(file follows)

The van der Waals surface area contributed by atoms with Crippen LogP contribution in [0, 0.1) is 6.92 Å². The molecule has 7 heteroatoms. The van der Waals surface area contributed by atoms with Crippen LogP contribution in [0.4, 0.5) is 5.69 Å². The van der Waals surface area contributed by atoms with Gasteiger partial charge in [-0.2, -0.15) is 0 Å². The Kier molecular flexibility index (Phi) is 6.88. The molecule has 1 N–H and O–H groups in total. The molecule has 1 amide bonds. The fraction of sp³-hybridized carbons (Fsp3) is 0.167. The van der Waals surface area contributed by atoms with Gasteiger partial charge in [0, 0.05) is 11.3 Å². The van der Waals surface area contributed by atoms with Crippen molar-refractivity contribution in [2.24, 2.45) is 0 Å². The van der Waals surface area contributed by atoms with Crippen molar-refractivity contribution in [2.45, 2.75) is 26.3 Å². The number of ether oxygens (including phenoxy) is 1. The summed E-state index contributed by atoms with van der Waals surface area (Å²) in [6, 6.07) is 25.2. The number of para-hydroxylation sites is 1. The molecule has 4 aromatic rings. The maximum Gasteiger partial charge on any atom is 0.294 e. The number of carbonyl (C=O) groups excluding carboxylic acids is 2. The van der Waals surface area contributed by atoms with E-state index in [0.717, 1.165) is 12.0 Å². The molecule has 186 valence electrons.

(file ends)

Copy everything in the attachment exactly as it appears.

The van der Waals surface area contributed by atoms with Crippen LogP contribution in [0, 0.1) is 6.92 Å². The molecule has 7 heteroatoms. The van der Waals surface area contributed by atoms with Crippen LogP contribution in [0.4, 0.5) is 5.69 Å². The van der Waals surface area contributed by atoms with Gasteiger partial charge in [-0.2, -0.15) is 0 Å². The Kier molecular flexibility index (Phi) is 6.88. The molecule has 1 N–H and O–H groups in total. The molecule has 1 amide bonds. The fraction of sp³-hybridized carbons (Fsp3) is 0.167. The van der Waals surface area contributed by atoms with Gasteiger partial charge in [0, 0.05) is 11.3 Å². The van der Waals surface area contributed by atoms with Crippen molar-refractivity contribution in [2.24, 2.45) is 0 Å². The van der Waals surface area contributed by atoms with Crippen molar-refractivity contribution in [2.45, 2.75) is 26.3 Å². The number of ether oxygens (including phenoxy) is 1. The summed E-state index contributed by atoms with van der Waals surface area (Å²) in [6, 6.07) is 25.2. The number of para-hydroxylation sites is 1. The molecule has 4 aromatic rings. The maximum Gasteiger partial charge on any atom is 0.294 e. The number of carbonyl (C=O) groups excluding carboxylic acids is 2. The van der Waals surface area contributed by atoms with E-state index in [0.717, 1.165) is 12.0 Å². The molecule has 186 valence electrons.